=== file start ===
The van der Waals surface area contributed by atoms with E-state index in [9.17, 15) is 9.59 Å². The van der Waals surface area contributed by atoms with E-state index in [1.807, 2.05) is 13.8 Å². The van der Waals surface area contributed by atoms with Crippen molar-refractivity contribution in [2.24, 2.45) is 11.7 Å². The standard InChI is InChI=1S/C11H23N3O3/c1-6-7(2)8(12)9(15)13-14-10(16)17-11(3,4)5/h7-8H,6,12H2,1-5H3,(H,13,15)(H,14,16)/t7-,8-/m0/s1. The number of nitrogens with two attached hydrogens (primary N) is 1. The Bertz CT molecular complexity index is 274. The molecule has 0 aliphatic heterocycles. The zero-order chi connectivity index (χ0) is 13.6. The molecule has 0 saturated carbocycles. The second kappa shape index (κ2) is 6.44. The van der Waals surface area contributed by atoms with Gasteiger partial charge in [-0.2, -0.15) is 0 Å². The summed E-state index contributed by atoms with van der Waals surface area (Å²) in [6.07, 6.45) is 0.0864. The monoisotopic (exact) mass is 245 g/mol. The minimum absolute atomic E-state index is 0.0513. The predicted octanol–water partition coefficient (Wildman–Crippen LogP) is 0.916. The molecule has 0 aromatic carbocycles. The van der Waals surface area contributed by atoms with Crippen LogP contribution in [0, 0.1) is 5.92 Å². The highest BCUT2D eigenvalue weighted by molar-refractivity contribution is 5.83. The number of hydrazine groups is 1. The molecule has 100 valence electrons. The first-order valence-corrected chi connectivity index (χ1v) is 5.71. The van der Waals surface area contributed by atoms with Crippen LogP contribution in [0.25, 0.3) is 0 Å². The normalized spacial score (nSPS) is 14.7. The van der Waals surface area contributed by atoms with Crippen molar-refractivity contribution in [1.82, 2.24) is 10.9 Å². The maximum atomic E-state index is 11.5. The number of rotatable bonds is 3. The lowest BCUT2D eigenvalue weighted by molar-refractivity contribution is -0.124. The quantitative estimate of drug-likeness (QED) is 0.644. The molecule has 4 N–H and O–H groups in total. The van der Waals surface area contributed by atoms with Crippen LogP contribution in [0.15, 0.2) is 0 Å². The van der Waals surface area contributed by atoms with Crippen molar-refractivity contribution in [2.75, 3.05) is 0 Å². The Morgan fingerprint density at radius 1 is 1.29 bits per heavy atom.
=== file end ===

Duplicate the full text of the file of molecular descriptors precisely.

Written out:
The van der Waals surface area contributed by atoms with E-state index in [9.17, 15) is 9.59 Å². The van der Waals surface area contributed by atoms with E-state index in [1.807, 2.05) is 13.8 Å². The van der Waals surface area contributed by atoms with Crippen molar-refractivity contribution in [2.24, 2.45) is 11.7 Å². The standard InChI is InChI=1S/C11H23N3O3/c1-6-7(2)8(12)9(15)13-14-10(16)17-11(3,4)5/h7-8H,6,12H2,1-5H3,(H,13,15)(H,14,16)/t7-,8-/m0/s1. The number of nitrogens with two attached hydrogens (primary N) is 1. The Bertz CT molecular complexity index is 274. The molecule has 0 aliphatic heterocycles. The zero-order chi connectivity index (χ0) is 13.6. The molecule has 0 saturated carbocycles. The second kappa shape index (κ2) is 6.44. The van der Waals surface area contributed by atoms with Gasteiger partial charge in [-0.2, -0.15) is 0 Å². The summed E-state index contributed by atoms with van der Waals surface area (Å²) in [6.07, 6.45) is 0.0864. The monoisotopic (exact) mass is 245 g/mol. The minimum absolute atomic E-state index is 0.0513. The predicted octanol–water partition coefficient (Wildman–Crippen LogP) is 0.916. The molecule has 0 aromatic carbocycles. The van der Waals surface area contributed by atoms with Crippen LogP contribution in [0, 0.1) is 5.92 Å². The highest BCUT2D eigenvalue weighted by molar-refractivity contribution is 5.83. The number of hydrazine groups is 1. The molecule has 100 valence electrons. The first-order valence-corrected chi connectivity index (χ1v) is 5.71. The van der Waals surface area contributed by atoms with Crippen LogP contribution in [0.25, 0.3) is 0 Å². The normalized spacial score (nSPS) is 14.7. The van der Waals surface area contributed by atoms with Crippen molar-refractivity contribution in [1.82, 2.24) is 10.9 Å². The maximum atomic E-state index is 11.5. The number of rotatable bonds is 3. The lowest BCUT2D eigenvalue weighted by molar-refractivity contribution is -0.124. The quantitative estimate of drug-likeness (QED) is 0.644. The molecule has 4 N–H and O–H groups in total. The van der Waals surface area contributed by atoms with Crippen LogP contribution in [0.15, 0.2) is 0 Å². The van der Waals surface area contributed by atoms with Crippen molar-refractivity contribution in [2.75, 3.05) is 0 Å². The Morgan fingerprint density at radius 1 is 1.29 bits per heavy atom.